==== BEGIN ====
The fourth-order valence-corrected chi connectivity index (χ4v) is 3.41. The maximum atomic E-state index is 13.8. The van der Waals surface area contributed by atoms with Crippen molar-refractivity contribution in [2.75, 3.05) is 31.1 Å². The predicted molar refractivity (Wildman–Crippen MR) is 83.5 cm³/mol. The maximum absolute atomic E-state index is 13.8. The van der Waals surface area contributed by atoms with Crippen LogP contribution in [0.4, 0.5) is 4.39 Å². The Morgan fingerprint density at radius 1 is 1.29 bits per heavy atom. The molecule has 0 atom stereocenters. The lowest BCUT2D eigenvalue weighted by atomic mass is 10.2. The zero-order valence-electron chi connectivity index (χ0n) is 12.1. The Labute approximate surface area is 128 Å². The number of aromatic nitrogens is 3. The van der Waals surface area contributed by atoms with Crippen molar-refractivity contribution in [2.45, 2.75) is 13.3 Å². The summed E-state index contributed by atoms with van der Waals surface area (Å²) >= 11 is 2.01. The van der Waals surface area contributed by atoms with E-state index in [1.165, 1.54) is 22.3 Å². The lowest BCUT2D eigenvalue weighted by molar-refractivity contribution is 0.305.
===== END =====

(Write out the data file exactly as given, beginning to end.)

The fourth-order valence-corrected chi connectivity index (χ4v) is 3.41. The maximum atomic E-state index is 13.8. The van der Waals surface area contributed by atoms with Crippen molar-refractivity contribution in [2.75, 3.05) is 31.1 Å². The predicted molar refractivity (Wildman–Crippen MR) is 83.5 cm³/mol. The maximum absolute atomic E-state index is 13.8. The van der Waals surface area contributed by atoms with Crippen LogP contribution in [0.4, 0.5) is 4.39 Å². The Morgan fingerprint density at radius 1 is 1.29 bits per heavy atom. The molecule has 0 atom stereocenters. The lowest BCUT2D eigenvalue weighted by atomic mass is 10.2. The zero-order valence-electron chi connectivity index (χ0n) is 12.1. The Labute approximate surface area is 128 Å². The number of aromatic nitrogens is 3. The van der Waals surface area contributed by atoms with Crippen molar-refractivity contribution in [2.45, 2.75) is 13.3 Å². The summed E-state index contributed by atoms with van der Waals surface area (Å²) >= 11 is 2.01. The van der Waals surface area contributed by atoms with E-state index in [1.165, 1.54) is 22.3 Å². The lowest BCUT2D eigenvalue weighted by molar-refractivity contribution is 0.305.